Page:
HENRY HAMILTON: SHOE MAKER, SCHOOL TEACHER

Written by Edna Liggin

It has been defined that to love one’s neighbor as one’s self is to seek the highest good for others just as we constantly strive to raise ourselves to a higher level of what is good. In this respect a long time ago a school teacher named Henry Hamilton began to be a good neighbor; now generations later his descendants are seeking to help others because they too, have the same ideals. The name Hamilton has been an illustrious one in early American History up Virginia way. Just how or if Henry Hamilton had any connection here is shrouded in the past, but he was born in South Carolina in 1810. He is reputed to have gone to Georgia at an early age and as soon as he was old enough began teaching school, a calling he followed in Georgia, Alabama, Arkansas, and on to Union Parish in 1849. In an era when public education for the average child was a thing of  little consequence, Henry Hamilton felt that having sought it for himself, he wanted every child to learn all that it was possible for a boy or girl to learn.

However, before this teaching exodus began, Henry Hamilton had married Peninah
Sutton, June 22, 1837 in Merriwether County, Georgia, and it was here two children were born, John and Mary. Conditions, such that most of the land was in the form of plantations and in the hands of a few and because of the slavery system, must not have been satisfactory to Henry and Peninah, for the 1850 census listed them at Shiloh, as yet with only two children, John and Mary. Six others were yet to be born unless the census taker failed to list them.

The 1840’s had mirrored a time of much talk, today maybe propaganda to some extent, as Northern Groups shouted abolition, the South prepared to defend a system that meant a way of life and livelihood. The oration of Daniel Webster, for ten years, is said to have delayed an outbreak of hostilities, in those years on the surface the wealthy plantation owners of Georgia moved in a society that was all gaiety and visiting; they delegated responsibilities down to overseers and slaves, while in the pine hills lived the poor white and the Georgia crackers. There were also families of small landowners, thrifty and industrious and mostly of German descent.

In this picture fit the Henry Hamilton’s and with many others they slipped out of the
picture, hitched up the oxen to the covered wagon and headed west, though not toward gold and California as many did, but to Union Parish and North Louisiana. Whether Peninah’s relatives or not, other Sutton’s homesteaded around Shiloh in the 1850’s. The first record of Henry Hamilton acquiring land was in 1885, when he paid the U.S. government $59.82 for 239 acres. In all probability the past six years had been spent in getting settled and maybe Henry had taught school at Shiloh for several three month sessions. Maybe this first Shiloh school, as S.C. Lewis described the first combination church and school at Downsville, “It was a two room building, one for worship, and one for scholars to recite their sessions. The seats were hewn flat logs with desk of the same, pegged together.” As later church records point to the devoutness of this Baptist family, no doubt Sundays found Henry and Peninah and the children in church and Jessie Tubbs and Sebrun Fuller preached.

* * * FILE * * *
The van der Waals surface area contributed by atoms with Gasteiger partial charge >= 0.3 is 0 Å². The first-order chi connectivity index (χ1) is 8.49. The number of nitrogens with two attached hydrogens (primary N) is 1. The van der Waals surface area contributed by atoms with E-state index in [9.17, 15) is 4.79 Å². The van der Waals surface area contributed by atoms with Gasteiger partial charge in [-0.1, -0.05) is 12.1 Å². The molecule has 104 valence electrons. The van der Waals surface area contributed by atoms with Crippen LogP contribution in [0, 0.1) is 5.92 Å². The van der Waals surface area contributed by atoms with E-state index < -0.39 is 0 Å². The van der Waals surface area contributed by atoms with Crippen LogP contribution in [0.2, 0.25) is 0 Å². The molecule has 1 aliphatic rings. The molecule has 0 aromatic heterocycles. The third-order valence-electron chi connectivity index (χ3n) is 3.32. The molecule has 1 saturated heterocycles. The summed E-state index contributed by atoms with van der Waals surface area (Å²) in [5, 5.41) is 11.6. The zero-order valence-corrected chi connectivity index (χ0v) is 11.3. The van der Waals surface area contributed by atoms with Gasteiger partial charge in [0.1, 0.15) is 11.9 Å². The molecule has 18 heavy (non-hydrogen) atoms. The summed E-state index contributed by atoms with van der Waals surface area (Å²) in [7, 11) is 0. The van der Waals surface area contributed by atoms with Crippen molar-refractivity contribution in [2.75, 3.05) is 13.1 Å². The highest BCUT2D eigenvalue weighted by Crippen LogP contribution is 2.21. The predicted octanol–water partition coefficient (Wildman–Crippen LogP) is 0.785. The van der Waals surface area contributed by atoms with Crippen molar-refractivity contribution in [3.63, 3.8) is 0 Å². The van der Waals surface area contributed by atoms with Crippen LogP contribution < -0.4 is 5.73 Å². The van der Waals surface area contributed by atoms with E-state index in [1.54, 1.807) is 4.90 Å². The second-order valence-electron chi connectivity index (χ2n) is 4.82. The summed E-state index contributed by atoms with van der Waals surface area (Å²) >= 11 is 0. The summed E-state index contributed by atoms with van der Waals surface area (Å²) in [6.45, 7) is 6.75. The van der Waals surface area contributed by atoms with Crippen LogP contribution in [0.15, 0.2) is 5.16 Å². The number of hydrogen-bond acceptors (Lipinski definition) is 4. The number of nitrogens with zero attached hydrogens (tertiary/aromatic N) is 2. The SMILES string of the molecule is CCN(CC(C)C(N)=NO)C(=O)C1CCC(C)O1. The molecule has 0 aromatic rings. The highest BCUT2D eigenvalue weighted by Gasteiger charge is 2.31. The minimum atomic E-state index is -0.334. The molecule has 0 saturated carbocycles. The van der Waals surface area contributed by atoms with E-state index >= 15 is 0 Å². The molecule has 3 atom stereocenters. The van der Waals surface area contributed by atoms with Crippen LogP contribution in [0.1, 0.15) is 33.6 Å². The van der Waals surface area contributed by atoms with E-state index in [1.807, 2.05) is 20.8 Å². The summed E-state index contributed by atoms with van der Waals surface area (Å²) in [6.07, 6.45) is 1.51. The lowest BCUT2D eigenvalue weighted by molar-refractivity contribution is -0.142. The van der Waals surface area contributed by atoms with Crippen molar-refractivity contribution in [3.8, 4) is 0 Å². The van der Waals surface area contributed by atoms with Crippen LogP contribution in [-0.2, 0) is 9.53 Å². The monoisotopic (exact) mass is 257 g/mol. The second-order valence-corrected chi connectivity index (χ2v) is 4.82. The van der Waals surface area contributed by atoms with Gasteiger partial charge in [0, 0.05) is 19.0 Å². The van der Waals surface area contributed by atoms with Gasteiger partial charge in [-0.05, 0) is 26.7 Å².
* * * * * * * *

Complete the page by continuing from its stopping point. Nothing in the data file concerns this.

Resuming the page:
The Hamilton’s wanted schooling and a consecrated Christian life for themselves and they wanted others to have this also. They wanted the things belonging to Caesar be rendered to Caesar, too, for there was no shirking to fight for the cause they believed in, for Henry and Peninah saw their oldest son, John, go off to battle with the sons of Shiloh at a very young and tender age. Back of John’s going, and no doubt of great influence on a long and useful life after this was a father who made a name for himself as an educator at Shiloh, even as he prospered as a planter. However, before young John went away to war there had been a wedding in the family, when the oldest girl, Mary Catherine, about seventeen, had married Joseph Shaw, widower with three children, December 22 1859. Before the war was over a little boy, John, was born to them, making Henry and Peninah grandparents.